Through advocacy, Montgomery Preservation has saved historic buildings and properties, hosted preservation conferences, established a fund for preservation research, and supported other local preservation groups.
Background on Gaithersburg Rezoning and Development Plan(continued from the home page) In January, the Maryland Court of Special Appeals ruled that the City of Gaithersburg violated its zoning law when it rezoned three parcels from a residential to a commercial zone. The Court also overturned a related site plan that proposed more than 20,000 square feet of office space and a 116-space surface parking lot on what is locally known as the Wilson properties at the intersection of South Frederick and DeSellum Avenues. The development significantly impacted adjoining historically significant buildings and the Observatory Heights neighborhood. In late March, the Maryland Court of Special Appeals denied a request from the City and Dr. Wilson that the Court reconsider its January decision.
|Dr. Lee Davis Lodge House|
(Dr. Wilson Dental Office)
|The Sterick Cottage|
15 DeSellum Ave.
MPI's attorney, Michele Rosenfeld, said that the Court's decision to honor the City's zoning code is significant. "The City argued that this rezoning should be upheld because it had applied the law the same way in the past. Past violations do not justify ongoing violations. Residential neighborhoods throughout Gaithersburg benefit from this ruling, thanks to MPI's commitment to this case."
Read the Gazette article on the rezoning attempt.
Read the County's Executive Recommendation
A Maryland Historical Trust (MHT) historical easement prohibits MPI from altering or changing the B&O Station property or structures without approval from MHT. DOT knew of this in 2005, and knew that MHT had problems with the design and wanted alternatives, yet did not pursue MHT approval. We were as startled as everyone else that the County Executive Leggett recommended an interim at-grade crossing and removed CIP funding from the project. MPI was assured that this was a fiscal decision and eventually the problem would have to be resolved and the trail completed. However, this does give MPI and DOT the time it needs to deal with the implementation and approval issues with the Maryland Historical Trust. We recommend at least the restoration of funds for planning and consultation with stakeholders to the budget so it can move forward during this period.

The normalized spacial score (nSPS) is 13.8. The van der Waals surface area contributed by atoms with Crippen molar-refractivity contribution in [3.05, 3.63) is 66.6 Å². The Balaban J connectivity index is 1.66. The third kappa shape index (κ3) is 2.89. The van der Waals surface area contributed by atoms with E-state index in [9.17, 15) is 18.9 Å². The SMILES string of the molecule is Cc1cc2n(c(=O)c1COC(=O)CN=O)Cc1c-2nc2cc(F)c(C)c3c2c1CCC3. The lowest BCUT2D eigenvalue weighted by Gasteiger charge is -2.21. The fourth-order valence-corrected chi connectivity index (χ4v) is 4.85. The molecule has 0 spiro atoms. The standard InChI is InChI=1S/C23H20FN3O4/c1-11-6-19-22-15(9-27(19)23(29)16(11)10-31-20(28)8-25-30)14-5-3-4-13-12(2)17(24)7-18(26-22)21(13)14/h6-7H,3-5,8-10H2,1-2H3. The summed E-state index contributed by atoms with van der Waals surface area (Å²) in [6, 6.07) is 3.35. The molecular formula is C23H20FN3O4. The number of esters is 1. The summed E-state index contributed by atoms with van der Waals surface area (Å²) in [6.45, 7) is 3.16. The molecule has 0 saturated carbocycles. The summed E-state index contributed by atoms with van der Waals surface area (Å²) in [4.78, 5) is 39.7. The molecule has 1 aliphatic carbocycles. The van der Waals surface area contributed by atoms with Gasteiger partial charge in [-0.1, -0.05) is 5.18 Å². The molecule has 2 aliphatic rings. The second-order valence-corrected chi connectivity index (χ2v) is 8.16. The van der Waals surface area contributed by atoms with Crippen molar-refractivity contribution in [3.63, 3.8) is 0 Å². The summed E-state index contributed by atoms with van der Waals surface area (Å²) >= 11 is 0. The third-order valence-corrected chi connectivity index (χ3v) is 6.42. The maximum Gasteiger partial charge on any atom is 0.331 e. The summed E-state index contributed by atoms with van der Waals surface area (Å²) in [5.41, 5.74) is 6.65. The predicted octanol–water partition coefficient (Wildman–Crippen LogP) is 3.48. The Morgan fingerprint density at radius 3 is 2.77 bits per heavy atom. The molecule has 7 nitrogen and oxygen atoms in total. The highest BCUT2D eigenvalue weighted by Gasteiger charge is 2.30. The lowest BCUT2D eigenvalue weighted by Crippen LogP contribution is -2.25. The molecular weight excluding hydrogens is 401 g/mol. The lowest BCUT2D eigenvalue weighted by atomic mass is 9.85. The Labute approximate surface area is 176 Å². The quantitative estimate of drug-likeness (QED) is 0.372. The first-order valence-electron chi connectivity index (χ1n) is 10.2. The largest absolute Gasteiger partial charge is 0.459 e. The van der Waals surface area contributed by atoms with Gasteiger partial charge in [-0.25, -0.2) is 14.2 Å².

Uncle Tom's Cabin
You may have read an article in the Washington Post recently alleging misuse of County funds in purchasing the Riley Farm/Josiah Henson Special Park, aka "Uncle Tom's Cabin." Nothing could be further from the truth. The article expressed opinions that the Riley/Henson site and the funds spent to research and plan the site were wasted because it is not "Uncle Tom's Cabin." Here's the real story.
The Knapp AmendmentIn February 2009, then-Montgomery County Councilmember Michael Knapp introduced a proposal that would have severely weakened the historic preservation law that for 30 years has protected historic places in our County. A public hearing in March 2009 and subsequent letters and emails submitted for the hearing record yielded overwhelming opposition to this proposal; the count was 440 opposed to the Knapp Amendment, with only 16 in favor. Opposition came from public officials; preservation organizations at state, national, and county levels; organizations and municipalities from all corners of Montgomery County; and hundreds of County residents, farmers, business owners, and preservation professionals.
The County Councilís Planning, Housing, and Economic Development (PHED) Committee held a work session on Knappís proposal on June 8, and on July 23, 2009, Councilman Knapp held an invitation-only meeting where attendees raised issues of concern. The consensus was that emphasis should be placed on education — of the public, property owners, County Council, and Planning Board — and that communication related to historic designation should be dramatically improved. MPI agreed to assist in this effort.
Where is Mr. Knappís proposal now? Because the Council did not vote on the Knapp amendment within 18 months of its introduction, the proposed legislation expired.